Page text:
Recently, NASA announced that they have successfully converted carbon dioxide from the Martian atmosphere into pure breathable oxygen. In mars, the atmosphere is fragile, so unprecedented oxygen extraction from that thin layer is an achievement to be said. This was achieved by sending an experimental device. This device is a six-wheeled science rover that landed on the red planet after a seven-month journey from the earth. So on this rover, a device is placed that is named moxie, which produces oxygen from Martian CO2. This device is a tiny device that is toaster-sized. Many tests are still yet to be done, but in the recent test, it was found out that 5 grams of oxygen were produced. NASA said that if any astronaut went to mars, that amount would be equivalent to 10 minutes worth of breathing for an astronaut for one time. So here the question comes how does it work? This device works in the process of electrolysis. Basically, in this, what happened is because of heat in this extreme heat generated so through this only in mars the carbon dioxide which is present from that it separates the oxygen particles. In mars, it is said that 95% of the atmosphere is contained in CO2, and the remaining 5% consists of nitrogen and argon. Oxygen and water are said to be available in negligible amounts. But an abundant supply is considered critical to eventual human exploration of the red planet, both as a sustainable source of breathable air for astronauts and a necessary ingredient for rocket fuel to fly them home. Here, the question that arises is how much oxygen is required if anyone is sent to mars for human exploration? According to NASA, for four astronauts, if they want to return to earth from Mars, then, in that case, the rocket fuel is required about seven metric tons. And there is no use of this rocket fuel when there is no oxygen available, so it is said that along with seven metric tons of fuel, 25 metric tons of oxygen is also required for coming back. But carrying 25 metric tons of O2 in a cylinder is a strenuous task due to it being heavy to carry. But if the one-ton oxygen-converted machine is taken up there, that will be much merrier than all other options. Moxie is devised to engender up to 10 grams per hour as a proof of concept, and scientists plan to run the device at least another nine to ten times over the next two years under different conditions and speed. And see whether it is feasible to be used or not.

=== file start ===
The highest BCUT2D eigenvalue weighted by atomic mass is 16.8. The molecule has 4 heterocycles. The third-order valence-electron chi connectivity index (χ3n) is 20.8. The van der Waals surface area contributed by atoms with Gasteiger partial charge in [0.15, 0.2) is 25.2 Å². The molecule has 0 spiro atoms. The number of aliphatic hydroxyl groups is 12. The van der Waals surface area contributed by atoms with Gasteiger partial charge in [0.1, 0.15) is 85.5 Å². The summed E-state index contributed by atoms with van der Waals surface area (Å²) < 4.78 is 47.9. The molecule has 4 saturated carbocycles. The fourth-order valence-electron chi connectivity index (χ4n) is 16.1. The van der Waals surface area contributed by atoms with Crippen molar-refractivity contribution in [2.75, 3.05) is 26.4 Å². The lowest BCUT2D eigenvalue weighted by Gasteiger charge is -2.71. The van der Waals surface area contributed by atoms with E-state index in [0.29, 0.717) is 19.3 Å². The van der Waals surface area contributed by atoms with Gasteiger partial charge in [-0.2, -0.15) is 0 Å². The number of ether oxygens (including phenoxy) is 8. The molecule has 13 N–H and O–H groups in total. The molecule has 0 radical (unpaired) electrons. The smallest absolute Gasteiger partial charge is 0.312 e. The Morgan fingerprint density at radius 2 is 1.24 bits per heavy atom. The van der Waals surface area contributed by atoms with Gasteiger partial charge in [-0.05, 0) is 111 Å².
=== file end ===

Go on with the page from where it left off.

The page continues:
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Tags : # NASA #moxie #mars.